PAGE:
One of China’s top smartphone brands Vivo appears to have joined its fellows Oppo, Huawei and Xiaomi in setting up a new sub-brand as a softening market and heightened competition at home drive players to venture upon their original reach.

A new smartphone brand called iQoo made its debut on Weibo, China’s answer to Twitter, on Tuesday by greeting in English: “Hello, this is iQoo.” It also playfully encouraged people to guess how its name is pronounced, as the spelling doesn’t resonate with either Chinese or English speakers. Vivo immediately reposted iQoo’s message, calling iQoo a “new friend.”

Vivo has not further revealed its ties with iQoo, although the latter’s Weibo account is verified under Vivo’s corporate name. TechCrunch has contacted Vivo and will update the story when we have more information.

Screenshot of iQoo’s first Weibo post

Sub-brands have become a popular tactic for Chinese smartphone makers to lure new demographics without undermining and muddling their existing brand reputation. As the third-ranked player by shipments in 2018 according to research firm Counterpoint, Vivo is the only one in China’s top five smartphone companies without a subsidiary brand.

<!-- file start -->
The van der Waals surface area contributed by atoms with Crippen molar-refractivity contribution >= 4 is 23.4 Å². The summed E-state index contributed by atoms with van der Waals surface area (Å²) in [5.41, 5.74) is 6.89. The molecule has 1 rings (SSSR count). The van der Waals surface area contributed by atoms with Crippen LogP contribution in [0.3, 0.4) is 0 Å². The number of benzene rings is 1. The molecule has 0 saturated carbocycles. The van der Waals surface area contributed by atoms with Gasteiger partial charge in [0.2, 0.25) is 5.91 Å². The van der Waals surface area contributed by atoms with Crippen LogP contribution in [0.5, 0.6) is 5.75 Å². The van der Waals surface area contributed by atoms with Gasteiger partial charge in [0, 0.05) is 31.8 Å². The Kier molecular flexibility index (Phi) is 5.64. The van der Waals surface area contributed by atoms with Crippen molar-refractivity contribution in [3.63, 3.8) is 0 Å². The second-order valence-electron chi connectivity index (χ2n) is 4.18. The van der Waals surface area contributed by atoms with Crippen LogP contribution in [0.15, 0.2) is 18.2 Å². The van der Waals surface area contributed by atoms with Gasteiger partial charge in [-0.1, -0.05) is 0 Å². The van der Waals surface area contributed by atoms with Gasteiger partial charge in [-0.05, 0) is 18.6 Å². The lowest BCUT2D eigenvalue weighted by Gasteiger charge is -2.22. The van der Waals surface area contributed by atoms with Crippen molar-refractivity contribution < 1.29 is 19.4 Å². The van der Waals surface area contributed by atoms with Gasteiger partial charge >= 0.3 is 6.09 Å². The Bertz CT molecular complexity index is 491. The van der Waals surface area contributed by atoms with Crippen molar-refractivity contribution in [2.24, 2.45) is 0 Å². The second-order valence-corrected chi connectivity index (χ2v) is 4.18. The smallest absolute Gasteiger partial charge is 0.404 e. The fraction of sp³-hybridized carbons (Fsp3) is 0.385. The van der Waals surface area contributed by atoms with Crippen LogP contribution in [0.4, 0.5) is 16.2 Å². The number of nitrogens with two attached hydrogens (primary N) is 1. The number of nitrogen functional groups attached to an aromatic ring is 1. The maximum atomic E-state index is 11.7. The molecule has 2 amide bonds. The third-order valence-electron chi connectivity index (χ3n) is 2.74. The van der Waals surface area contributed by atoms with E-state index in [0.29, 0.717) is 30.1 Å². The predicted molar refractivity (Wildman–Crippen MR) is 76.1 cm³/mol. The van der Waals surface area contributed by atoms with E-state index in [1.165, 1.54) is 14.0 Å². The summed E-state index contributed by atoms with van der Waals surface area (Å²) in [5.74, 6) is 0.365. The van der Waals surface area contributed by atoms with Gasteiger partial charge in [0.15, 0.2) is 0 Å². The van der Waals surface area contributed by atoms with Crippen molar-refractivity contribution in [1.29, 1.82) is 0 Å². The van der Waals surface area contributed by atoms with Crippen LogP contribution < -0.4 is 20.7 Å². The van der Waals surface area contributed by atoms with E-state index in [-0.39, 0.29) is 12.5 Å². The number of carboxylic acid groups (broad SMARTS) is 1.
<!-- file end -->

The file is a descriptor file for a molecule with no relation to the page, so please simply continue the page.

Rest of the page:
“Sub-brands can help fill the gap in parent companies,” Counterpoint’s research director James Yan told TechCrunch. “I think iQoo is a brand born for the gaming market, the online sales channel, or young consumers, similar to what Honor did to Huawei.”

Huawei cemented its top spot with solid growth in shipments last year by playing a two-pronged strategy. Its sub-brand Honor has its eyes on the mid-range and Huawei stays at the top end. Vivo’s sibling Oppo, which falls under the same electronics manufacturing outfit BBK, came up with an exclusively online brand Realme in 2018 to go after Xiaomi’s Redmi in India’s burgeoning smartphone market. Xiaomi pressed on by launching Poco for India’s high-tier market. To further solidify its multi-faceted approach, Redmi shed the Xiaomi branding in January to start operating as an independent brand focusing on cost efficiency.